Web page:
Artifacts: What The Beatles Tell Us About Generational Divide & Universal Connection
By Mike Fox
February 9th, 1964, four kids take the stage on the Ed Sullivan Show to make their U.S. debut. Primly clad in dark suits, mop-top haircuts — surrounded by hysteria. As Sullivan put it, “this city never has witnessed the excitement stirred by these youngsters from Liverpool who call themselves, The Beatles.”
One night, a combined 5 minutes of music, a watershed cultural moment that reverberates to this day. We watched hype and anticipation from across the pond shift into a worldwide phenomenon in a single telecast. It sparks the British invasion and inspires legions of proceeding artists. The show helps to heal a nation still rattled by President Kennedy’s assassination.
Backwards and forwards, a moment captured us. A moment moved us. A moment shaped us.
We are made by the moments we live through, but it’s difficult to notice that until after the moment passes. It’s natural that behavior ensues before it’s recognized. Less naturally, and unfortunately, it gets judged by others before it should too. Whole generations are quickly and tenuously labeled and given sweeping narratives without much consideration. Life deserves more consideration. It’s there that we won’t find fearful resentment, or cheap nostalgia, or misplaced blame — but truth.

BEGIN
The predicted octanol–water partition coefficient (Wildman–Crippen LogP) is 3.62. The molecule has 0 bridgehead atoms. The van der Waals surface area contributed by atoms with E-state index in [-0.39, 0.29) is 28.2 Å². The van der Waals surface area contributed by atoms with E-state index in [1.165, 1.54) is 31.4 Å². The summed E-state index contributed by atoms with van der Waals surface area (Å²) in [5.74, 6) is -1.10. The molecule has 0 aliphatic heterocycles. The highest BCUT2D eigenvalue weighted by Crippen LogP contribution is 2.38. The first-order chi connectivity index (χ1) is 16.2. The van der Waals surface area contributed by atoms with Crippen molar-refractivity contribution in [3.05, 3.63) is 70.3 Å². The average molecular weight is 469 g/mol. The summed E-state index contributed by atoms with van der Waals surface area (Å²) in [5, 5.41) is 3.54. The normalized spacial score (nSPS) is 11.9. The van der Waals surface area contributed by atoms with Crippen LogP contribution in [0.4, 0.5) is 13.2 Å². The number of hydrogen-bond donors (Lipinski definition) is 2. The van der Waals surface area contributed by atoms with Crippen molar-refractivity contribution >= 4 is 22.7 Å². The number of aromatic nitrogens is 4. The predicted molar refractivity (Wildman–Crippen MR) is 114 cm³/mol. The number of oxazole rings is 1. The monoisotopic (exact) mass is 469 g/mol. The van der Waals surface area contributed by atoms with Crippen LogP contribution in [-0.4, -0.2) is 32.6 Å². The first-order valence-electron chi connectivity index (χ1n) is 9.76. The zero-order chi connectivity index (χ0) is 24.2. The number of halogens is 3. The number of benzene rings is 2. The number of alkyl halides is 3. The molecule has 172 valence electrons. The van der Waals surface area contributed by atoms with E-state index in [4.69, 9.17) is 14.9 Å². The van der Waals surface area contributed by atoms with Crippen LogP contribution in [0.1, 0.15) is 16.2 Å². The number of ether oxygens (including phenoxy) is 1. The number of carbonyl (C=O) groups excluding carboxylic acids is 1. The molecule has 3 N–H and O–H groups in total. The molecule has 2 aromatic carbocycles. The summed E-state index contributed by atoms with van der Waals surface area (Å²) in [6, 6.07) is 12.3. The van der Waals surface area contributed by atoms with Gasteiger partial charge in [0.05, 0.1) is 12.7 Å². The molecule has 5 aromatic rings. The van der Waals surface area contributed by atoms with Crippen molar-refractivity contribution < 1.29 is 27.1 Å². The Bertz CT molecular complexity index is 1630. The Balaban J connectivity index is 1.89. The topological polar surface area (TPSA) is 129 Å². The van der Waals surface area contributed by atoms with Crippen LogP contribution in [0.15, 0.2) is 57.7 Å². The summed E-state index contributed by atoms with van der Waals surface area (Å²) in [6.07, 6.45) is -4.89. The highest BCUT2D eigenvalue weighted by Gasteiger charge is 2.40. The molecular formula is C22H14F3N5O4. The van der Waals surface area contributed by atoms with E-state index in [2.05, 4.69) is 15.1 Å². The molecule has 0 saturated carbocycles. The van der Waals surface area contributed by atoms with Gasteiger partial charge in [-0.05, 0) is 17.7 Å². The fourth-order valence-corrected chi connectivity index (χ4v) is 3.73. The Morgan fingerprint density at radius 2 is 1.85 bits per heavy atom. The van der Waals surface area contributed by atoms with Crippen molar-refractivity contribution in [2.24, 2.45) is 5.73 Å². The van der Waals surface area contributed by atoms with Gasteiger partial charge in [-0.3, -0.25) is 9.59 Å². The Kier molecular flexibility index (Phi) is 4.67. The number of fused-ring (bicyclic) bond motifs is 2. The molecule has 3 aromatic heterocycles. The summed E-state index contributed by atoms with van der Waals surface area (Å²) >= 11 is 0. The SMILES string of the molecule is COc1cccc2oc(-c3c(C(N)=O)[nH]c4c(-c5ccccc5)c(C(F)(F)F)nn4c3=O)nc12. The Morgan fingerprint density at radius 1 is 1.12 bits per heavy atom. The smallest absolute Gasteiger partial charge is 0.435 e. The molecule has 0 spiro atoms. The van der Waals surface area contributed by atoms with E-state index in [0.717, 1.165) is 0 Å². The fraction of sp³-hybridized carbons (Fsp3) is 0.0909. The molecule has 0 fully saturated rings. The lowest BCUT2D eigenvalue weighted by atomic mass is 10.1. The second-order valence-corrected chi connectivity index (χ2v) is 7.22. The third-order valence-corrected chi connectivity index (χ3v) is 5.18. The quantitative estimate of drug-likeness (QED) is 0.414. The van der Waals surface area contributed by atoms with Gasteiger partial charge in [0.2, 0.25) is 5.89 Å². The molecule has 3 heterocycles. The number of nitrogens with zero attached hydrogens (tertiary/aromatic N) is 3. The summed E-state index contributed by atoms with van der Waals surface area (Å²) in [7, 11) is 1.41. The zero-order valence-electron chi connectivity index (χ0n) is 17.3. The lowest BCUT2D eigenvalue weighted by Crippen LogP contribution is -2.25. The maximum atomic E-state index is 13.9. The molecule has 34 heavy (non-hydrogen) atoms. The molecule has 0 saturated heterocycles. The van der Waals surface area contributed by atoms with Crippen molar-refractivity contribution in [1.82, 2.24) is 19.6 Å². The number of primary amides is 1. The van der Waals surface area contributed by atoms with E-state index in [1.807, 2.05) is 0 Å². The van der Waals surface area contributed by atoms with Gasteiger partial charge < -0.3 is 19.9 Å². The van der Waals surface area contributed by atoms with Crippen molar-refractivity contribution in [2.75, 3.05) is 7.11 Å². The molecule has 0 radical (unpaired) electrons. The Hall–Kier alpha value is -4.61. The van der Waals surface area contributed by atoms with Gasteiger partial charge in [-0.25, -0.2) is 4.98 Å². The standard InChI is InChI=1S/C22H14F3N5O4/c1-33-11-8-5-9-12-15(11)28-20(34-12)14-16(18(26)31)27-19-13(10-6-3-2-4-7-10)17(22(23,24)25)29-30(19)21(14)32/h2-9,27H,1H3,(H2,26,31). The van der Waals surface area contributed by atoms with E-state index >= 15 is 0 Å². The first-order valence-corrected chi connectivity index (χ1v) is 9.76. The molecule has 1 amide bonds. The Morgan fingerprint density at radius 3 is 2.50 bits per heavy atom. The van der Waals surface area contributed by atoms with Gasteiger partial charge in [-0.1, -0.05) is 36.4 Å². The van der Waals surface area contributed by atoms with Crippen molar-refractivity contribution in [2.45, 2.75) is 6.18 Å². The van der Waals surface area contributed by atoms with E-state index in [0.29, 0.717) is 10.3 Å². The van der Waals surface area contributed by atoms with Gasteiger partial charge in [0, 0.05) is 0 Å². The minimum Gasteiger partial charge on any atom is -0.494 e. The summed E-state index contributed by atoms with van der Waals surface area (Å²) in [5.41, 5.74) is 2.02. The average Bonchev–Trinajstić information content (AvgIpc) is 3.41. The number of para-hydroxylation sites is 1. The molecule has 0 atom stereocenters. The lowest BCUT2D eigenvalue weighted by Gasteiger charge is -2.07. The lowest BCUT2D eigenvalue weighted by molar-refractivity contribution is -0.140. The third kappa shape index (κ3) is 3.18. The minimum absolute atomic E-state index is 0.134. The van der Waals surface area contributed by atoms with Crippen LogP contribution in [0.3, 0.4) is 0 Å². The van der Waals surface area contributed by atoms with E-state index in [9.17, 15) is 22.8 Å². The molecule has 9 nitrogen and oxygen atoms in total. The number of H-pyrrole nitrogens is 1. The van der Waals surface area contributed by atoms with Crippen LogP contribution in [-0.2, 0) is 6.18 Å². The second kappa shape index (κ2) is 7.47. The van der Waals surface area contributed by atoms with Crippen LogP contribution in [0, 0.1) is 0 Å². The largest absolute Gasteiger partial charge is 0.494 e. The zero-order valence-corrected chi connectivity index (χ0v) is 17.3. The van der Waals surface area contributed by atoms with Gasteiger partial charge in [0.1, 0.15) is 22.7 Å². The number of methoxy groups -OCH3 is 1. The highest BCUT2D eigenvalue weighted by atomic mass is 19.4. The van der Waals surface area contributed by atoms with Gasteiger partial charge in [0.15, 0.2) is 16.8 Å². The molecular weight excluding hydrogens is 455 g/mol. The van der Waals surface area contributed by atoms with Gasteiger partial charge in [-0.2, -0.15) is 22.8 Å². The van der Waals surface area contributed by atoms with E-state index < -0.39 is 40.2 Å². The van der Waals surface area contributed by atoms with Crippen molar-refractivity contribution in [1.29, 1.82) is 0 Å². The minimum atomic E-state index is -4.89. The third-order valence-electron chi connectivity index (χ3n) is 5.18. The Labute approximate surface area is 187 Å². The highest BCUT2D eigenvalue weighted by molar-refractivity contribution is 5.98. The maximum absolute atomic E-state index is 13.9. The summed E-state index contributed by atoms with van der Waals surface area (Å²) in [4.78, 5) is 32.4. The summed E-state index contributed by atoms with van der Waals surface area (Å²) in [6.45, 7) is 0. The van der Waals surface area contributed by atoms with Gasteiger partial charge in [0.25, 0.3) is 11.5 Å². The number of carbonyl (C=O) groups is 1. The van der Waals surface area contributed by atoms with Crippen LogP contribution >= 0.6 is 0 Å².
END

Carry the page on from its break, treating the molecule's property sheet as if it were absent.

At Hyperquake, we pay close attention to the shifting values across generations and how they shape behavior. We reject the argument that people don’t change. In fact, the data says otherwise. While there are certain habits or personality traits that stay with us, the events we live through, big and small, provide perpetual amendments to our independent constitutions. From moptop to Rubber Soul, we find the meaning in our experiences and change accordingly.
Brands who stay present with these shifts are able to build deeper relationships with consumers. The values shared between brand and consumer is a gateway to loyalty, advocacy, and love. There’s skepticism for brands that try to build relationships with people using emotional values formed from cultural events. That’s fair, if it’s done opportunistically with cheap and shallow commitment to back it up. You can’t forge this. Using a consumer’s emotional value and sharing a consumer’s emotional value are two different things. The latter is held through behavior, not what sounds good on your “About Us” page. Consumer affection is earned. “Can’t buy me love”, indeed.
Brands are the encapsulation of your behavior. You don’t go from hype to Beatlemania without writing and performing great songs people relate to. Values reflect actions. “And in the end, the love you take is equal to the love you make.”
So how have our values evolved, and what shaped that evolution? When we look at MNI’s year-to-year tracking of generational values in parallel to major historical and cultural events of their lifetime, it tells a story of increasing fluidity.
Source: MRI-Simmons, 2021